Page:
For the first time ever, Brighton and Hove has been crowned vegan capital of the world.
While Portland in the US and Bristol in the UK have historically reigned champion, this year, the online cookbook Chef’s Pencil has given Brighton the top spot on its annual scoreboard.
Chef’s Pencil uses search data from Google Trends to determine which city is the world leader in veganism.
Brighton has long been renowned for its abundance of vegan restaurants and shops. According to restaurant locator Happy Cow, the city is home to more than 240 vegan and vegetarian-friendly eateries. Popular spots include the sushi bar Happy Maki and pizzeria Purezza.
According to Chef’s Pencil, this year the data showed a slight decline in search popularity of vegan-related terms. But plant-based food sales are still growing.
This could be because flexitarian diets, which focus on the reduction of animal products rather than total elimination, are growing in popularity.
Charlotte Lucas, a corporate engagement manager at the Good Food Institute Europe, told Chef’s Pencil: “As flexitarianism becomes more mainstream, with 40 percent of European meat eaters planning to eat less meat, it’s no longer only vegans and vegetarians who are recognizing that every meal is an opportunity to eat more sustainably.”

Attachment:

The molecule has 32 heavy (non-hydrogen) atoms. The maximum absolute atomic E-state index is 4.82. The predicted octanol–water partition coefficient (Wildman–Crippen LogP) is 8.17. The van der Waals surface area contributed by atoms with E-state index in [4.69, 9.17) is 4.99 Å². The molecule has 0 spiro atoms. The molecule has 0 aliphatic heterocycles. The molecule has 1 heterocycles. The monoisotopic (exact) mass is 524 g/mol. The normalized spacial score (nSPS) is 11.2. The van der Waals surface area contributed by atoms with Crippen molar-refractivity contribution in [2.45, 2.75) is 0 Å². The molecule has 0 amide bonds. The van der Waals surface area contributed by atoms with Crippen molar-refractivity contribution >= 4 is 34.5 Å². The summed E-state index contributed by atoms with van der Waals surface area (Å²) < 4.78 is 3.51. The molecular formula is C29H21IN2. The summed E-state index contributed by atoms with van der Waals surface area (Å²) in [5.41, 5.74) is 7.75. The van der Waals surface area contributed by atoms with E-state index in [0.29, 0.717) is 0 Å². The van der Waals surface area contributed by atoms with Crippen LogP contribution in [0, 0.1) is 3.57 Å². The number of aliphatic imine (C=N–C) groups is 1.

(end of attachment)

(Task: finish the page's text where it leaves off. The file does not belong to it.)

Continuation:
The UK leads the way for vegan food
In terms of “most popular countries for veganism in 2022,” the UK came out on top, closely followed by Germany and Austria. The US came in at number 11.
In the UK, it’s easier than ever for consumers to choose meatless items.
From McDonald’s to KFC to Pizza Hut, popular restaurant chains offer plenty of vegan products. And every single supermarket now offers plant-based items, including Tesco, the country’s biggest.
Derek Sarno, Tesco’s head of plant-based food innovation and co-creator of its vegan Wicked Kitchen range, said earlier this year: “The amount of choice these days is mouth-watering.”
“Almost every category within supermarkets now has plant-based options, making it easier than ever for those considering or switching to embracing more meat-free days of the week.”